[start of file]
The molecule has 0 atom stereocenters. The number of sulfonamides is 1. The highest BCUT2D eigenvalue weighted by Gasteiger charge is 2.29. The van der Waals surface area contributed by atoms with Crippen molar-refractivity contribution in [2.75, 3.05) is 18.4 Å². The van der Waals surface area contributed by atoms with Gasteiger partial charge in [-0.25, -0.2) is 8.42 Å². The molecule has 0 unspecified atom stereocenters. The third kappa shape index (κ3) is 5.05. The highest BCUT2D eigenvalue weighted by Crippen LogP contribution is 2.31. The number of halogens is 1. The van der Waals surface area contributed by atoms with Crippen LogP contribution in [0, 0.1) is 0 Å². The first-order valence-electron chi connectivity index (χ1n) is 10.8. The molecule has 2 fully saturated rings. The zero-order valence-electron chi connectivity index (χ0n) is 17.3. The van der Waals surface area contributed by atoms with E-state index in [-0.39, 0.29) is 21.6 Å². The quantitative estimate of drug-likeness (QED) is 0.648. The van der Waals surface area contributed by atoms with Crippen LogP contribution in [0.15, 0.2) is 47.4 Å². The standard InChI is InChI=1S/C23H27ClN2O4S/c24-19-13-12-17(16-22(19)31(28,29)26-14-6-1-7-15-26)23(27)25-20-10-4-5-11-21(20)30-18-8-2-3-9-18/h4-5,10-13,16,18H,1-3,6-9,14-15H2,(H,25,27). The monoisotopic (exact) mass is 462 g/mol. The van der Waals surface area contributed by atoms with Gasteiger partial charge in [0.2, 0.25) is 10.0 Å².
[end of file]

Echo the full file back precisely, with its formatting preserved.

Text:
The molecule has 0 atom stereocenters. The number of sulfonamides is 1. The highest BCUT2D eigenvalue weighted by Gasteiger charge is 2.29. The van der Waals surface area contributed by atoms with Crippen molar-refractivity contribution in [2.75, 3.05) is 18.4 Å². The van der Waals surface area contributed by atoms with Gasteiger partial charge in [-0.25, -0.2) is 8.42 Å². The molecule has 0 unspecified atom stereocenters. The third kappa shape index (κ3) is 5.05. The highest BCUT2D eigenvalue weighted by Crippen LogP contribution is 2.31. The number of halogens is 1. The van der Waals surface area contributed by atoms with Crippen LogP contribution in [0, 0.1) is 0 Å². The first-order valence-electron chi connectivity index (χ1n) is 10.8. The molecule has 2 fully saturated rings. The zero-order valence-electron chi connectivity index (χ0n) is 17.3. The van der Waals surface area contributed by atoms with E-state index in [-0.39, 0.29) is 21.6 Å². The quantitative estimate of drug-likeness (QED) is 0.648. The van der Waals surface area contributed by atoms with Crippen LogP contribution in [0.15, 0.2) is 47.4 Å². The standard InChI is InChI=1S/C23H27ClN2O4S/c24-19-13-12-17(16-22(19)31(28,29)26-14-6-1-7-15-26)23(27)25-20-10-4-5-11-21(20)30-18-8-2-3-9-18/h4-5,10-13,16,18H,1-3,6-9,14-15H2,(H,25,27). The monoisotopic (exact) mass is 462 g/mol. The van der Waals surface area contributed by atoms with Gasteiger partial charge in [0.2, 0.25) is 10.0 Å².